Cloud droplets coated with an organic layer have different optical properties and potential to cause rain than uncoated droplets. Atmospheric oxidation of the organic layer in polluted airmasses may decrease drizzle potential and cloud albedo. We have used neutron scattering to demonstrate that the oxidation of an organic surfactant film (oleic acid) on aqueous atmospheric aerosol by atmospheric ozone will hinder cloud droplet growth. Our experiments reveal that the organic film is not destroyed by oxidation but chemically altered to give a film containing about half the original organic material and with a higher surface tension. These results are also important for the study of the stability of organic films on Langmuir troughs towards oxygen and ozone.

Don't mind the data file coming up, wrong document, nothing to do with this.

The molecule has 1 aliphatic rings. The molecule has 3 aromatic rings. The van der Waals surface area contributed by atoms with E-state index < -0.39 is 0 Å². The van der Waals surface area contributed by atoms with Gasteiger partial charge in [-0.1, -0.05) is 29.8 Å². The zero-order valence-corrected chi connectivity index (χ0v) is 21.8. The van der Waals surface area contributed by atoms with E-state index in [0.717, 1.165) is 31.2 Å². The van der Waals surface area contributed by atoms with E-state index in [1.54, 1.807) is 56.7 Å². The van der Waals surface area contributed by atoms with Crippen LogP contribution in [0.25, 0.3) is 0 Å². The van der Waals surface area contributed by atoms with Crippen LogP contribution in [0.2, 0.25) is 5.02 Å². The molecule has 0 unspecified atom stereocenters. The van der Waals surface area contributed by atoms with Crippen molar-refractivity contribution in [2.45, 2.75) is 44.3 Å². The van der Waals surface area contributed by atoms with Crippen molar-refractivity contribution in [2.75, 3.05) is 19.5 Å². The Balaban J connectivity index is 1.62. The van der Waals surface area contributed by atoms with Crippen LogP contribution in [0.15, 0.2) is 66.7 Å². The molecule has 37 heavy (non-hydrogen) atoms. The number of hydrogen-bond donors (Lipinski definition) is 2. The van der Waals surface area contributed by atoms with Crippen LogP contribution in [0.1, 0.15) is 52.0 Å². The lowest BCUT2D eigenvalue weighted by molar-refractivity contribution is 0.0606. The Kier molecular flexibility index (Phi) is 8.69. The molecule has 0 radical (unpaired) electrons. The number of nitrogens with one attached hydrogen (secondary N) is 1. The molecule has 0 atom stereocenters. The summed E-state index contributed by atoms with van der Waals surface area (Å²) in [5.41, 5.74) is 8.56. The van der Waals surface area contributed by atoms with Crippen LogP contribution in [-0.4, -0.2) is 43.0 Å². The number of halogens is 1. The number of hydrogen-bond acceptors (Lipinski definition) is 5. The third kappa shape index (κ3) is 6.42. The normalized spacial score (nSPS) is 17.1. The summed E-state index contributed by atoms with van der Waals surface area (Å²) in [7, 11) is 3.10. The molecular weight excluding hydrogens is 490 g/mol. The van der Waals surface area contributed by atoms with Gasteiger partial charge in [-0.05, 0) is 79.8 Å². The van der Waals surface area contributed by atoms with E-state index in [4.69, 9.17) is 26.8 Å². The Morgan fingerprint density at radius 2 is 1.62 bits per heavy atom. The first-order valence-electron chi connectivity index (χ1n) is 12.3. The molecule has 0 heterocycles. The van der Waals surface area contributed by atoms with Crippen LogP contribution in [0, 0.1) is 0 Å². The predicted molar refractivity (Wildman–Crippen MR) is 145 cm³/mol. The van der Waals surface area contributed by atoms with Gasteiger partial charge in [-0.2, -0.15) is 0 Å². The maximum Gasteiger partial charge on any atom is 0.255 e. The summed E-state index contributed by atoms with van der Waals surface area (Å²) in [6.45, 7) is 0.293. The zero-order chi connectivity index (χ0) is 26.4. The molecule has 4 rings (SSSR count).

MD King (Royal Holloway
University of London), AR Rennie (Uppsala University, Sweden), KC
Thompson (Birkbeck University of London), FN Fisher (Royal Holloway
University of London), CC Dong, RK Thomas (University of Oxford), AV
Research date: December 2007
MD King et al., J. Am. Chem. Soc. 126 (2004) 16710; New Scientist
184 (2004) 2478 p9